‘I am not yet convinced’: Michael Gove on votes at 16, Heathrow and fracking

As part of our Earth Day special focusing on young climate campaigners, the Big issue sent George Bond, 16, to demand answers and action from the UK environment secretary

Across the UK, young people are growing frustrated with UK leaders who won’t use their power to combat climate change.

That’s why The Big Issue arranged for UK Youth Climate Coalition campaigner George Bond, 16 from Seaton, to interview the man who steers the nation’s environment policy, Michael Gove.

The Environment Secretary said that he felt that it is important to have informed debate “at every level” but did not think the voting age should be lowered, explaining that he is “open-minded” but “not yet convinced” that 16 and 17-year-olds should be allowed to vote.

While in conversation with the environment secretary, Bond expressed concerns about the recently approved Heathrow expansion and how that will affect the country’s carbon footprint.

Net zero doesn’t mean that there are no emissions,

“We’re working with not just airports but also airlines in order to see how we can ensure that we minimise the damage that’s generated by emissions,” Gove said. “We were discussing land use and forestry earlier, part of what one needs to do is to make sure that you can capture carbon emissions effectively and move towards net zero.”

He added: “Net zero doesn’t mean that there are no emissions. It just means that the emissions can be captured effectively and that the economic activity that requires emissions can be offset by the right sort of environmental policies overall in order to ensure that we are making the progress we need to.”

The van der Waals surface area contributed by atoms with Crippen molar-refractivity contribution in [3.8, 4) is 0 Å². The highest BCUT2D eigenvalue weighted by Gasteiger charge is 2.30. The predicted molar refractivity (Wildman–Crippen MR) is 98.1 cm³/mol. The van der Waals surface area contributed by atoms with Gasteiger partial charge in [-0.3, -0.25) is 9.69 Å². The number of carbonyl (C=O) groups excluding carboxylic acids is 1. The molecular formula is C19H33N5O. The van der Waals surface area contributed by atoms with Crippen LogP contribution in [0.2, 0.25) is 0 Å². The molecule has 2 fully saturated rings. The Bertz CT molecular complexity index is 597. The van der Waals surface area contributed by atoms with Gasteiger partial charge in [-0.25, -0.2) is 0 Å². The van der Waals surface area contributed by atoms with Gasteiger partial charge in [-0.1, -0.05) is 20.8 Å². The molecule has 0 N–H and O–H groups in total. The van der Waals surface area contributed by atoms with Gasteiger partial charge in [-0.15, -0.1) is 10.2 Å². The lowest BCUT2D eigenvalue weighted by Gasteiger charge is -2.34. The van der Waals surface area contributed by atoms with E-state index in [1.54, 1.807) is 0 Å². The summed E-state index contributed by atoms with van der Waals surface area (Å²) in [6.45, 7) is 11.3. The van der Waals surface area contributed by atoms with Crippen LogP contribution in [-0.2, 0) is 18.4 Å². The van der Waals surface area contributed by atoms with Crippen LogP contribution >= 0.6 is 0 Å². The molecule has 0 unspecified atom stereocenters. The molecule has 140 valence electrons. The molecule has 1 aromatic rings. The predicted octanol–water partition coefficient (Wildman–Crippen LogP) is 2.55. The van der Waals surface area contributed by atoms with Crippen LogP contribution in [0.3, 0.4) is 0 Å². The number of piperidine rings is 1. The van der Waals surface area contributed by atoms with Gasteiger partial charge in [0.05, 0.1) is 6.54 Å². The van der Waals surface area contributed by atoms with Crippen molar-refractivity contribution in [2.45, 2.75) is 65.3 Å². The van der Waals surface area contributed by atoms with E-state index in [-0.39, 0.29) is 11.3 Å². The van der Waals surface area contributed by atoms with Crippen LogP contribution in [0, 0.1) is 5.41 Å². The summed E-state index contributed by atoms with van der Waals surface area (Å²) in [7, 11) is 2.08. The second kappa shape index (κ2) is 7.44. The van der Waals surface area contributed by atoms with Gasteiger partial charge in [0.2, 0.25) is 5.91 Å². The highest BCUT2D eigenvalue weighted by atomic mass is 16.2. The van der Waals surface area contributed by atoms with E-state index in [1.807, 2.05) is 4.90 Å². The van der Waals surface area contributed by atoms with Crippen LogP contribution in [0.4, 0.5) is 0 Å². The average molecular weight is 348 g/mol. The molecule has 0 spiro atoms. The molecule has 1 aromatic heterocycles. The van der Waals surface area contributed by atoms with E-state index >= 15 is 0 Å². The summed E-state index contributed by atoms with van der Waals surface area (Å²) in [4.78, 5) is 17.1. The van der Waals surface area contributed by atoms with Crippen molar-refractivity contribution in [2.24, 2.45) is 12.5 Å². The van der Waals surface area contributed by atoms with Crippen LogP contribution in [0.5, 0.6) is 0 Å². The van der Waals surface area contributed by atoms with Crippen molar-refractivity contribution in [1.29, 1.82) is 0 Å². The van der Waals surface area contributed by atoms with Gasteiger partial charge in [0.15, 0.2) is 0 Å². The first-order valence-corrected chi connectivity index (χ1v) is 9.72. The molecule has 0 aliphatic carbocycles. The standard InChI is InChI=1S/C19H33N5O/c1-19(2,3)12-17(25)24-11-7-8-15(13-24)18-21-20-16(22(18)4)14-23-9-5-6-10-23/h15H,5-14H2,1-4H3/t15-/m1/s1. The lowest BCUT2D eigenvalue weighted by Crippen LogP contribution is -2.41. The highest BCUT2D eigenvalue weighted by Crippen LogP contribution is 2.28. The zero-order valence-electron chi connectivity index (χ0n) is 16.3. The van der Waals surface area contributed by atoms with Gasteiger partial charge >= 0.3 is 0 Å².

DID YOU KNOW…

Last year, 27,000 people worldwide earned an income selling street papers, making a total of £23.4 million.

Bond then asked why, if the government is dedicated to investing in the environment to mitigate carbon emissions, it is still in favour of fracking.

Gove agreed that “proceeding with caution is the best way to approach it”, but that we should consider our approach to fracking rather than writing it off altogether.

He added: “There is an argument that hydraulic fracturing is less damaging environmentally than some other methods of hydrocarbon extraction.

“I think that obviously we want to reduce our reliance on hydrocarbons as rapidly as possible and decarbonising our economy is something that is at the heart of our Clean Growth Strategy, but I think that one can’t afford to dismiss out of hand any particular technology if it can be an appropriate part of the mix.”

Sixteen-year-old Bond spoke to the politician for the Big Issue’s Earth Day kids’ takeover, which sees some of the most switched-on young people in the country explain their biggest issues when it comes to climate change.

Across the country, students have been walking out of classes in organised strikes to raise awareness of climate change. But addressing the growing movement Gove said: “The idealism behind young people raising consciousness and awareness of the need to tackle climate change is admirable.

“While I would never encourage anyone to take time off school, because I think education is critically important, nevertheless, I admire the determination and the sense of urgency which so many young people feel.”

Read the full article in this week's Big Issue.
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